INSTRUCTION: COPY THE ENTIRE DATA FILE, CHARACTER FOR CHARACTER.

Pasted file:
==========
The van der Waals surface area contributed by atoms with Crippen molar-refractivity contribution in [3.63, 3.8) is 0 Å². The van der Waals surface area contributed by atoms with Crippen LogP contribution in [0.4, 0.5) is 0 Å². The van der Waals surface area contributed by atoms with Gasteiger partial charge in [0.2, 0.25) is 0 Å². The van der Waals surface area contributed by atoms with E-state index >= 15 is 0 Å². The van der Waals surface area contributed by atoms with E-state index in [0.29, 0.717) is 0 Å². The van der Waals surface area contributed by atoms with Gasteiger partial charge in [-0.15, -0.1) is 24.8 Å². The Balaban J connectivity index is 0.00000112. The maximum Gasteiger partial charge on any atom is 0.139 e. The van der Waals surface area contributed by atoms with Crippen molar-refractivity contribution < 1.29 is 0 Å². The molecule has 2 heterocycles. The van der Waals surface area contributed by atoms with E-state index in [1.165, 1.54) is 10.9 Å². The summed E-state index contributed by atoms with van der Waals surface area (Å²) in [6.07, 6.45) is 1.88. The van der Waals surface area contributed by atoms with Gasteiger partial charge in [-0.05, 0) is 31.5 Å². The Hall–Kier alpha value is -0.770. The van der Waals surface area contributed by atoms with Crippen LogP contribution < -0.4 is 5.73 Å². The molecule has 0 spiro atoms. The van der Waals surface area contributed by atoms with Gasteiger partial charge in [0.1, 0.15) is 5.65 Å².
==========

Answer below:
The van der Waals surface area contributed by atoms with Crippen molar-refractivity contribution in [3.63, 3.8) is 0 Å². The van der Waals surface area contributed by atoms with Crippen LogP contribution in [0.4, 0.5) is 0 Å². The van der Waals surface area contributed by atoms with Gasteiger partial charge in [0.2, 0.25) is 0 Å². The van der Waals surface area contributed by atoms with E-state index >= 15 is 0 Å². The van der Waals surface area contributed by atoms with E-state index in [0.29, 0.717) is 0 Å². The van der Waals surface area contributed by atoms with Gasteiger partial charge in [-0.15, -0.1) is 24.8 Å². The Balaban J connectivity index is 0.00000112. The maximum Gasteiger partial charge on any atom is 0.139 e. The van der Waals surface area contributed by atoms with Crippen molar-refractivity contribution < 1.29 is 0 Å². The molecule has 2 heterocycles. The van der Waals surface area contributed by atoms with E-state index in [1.165, 1.54) is 10.9 Å². The summed E-state index contributed by atoms with van der Waals surface area (Å²) in [6.07, 6.45) is 1.88. The van der Waals surface area contributed by atoms with Gasteiger partial charge in [-0.05, 0) is 31.5 Å². The Hall–Kier alpha value is -0.770. The van der Waals surface area contributed by atoms with Crippen LogP contribution < -0.4 is 5.73 Å². The molecule has 0 spiro atoms. The van der Waals surface area contributed by atoms with Gasteiger partial charge in [0.1, 0.15) is 5.65 Å².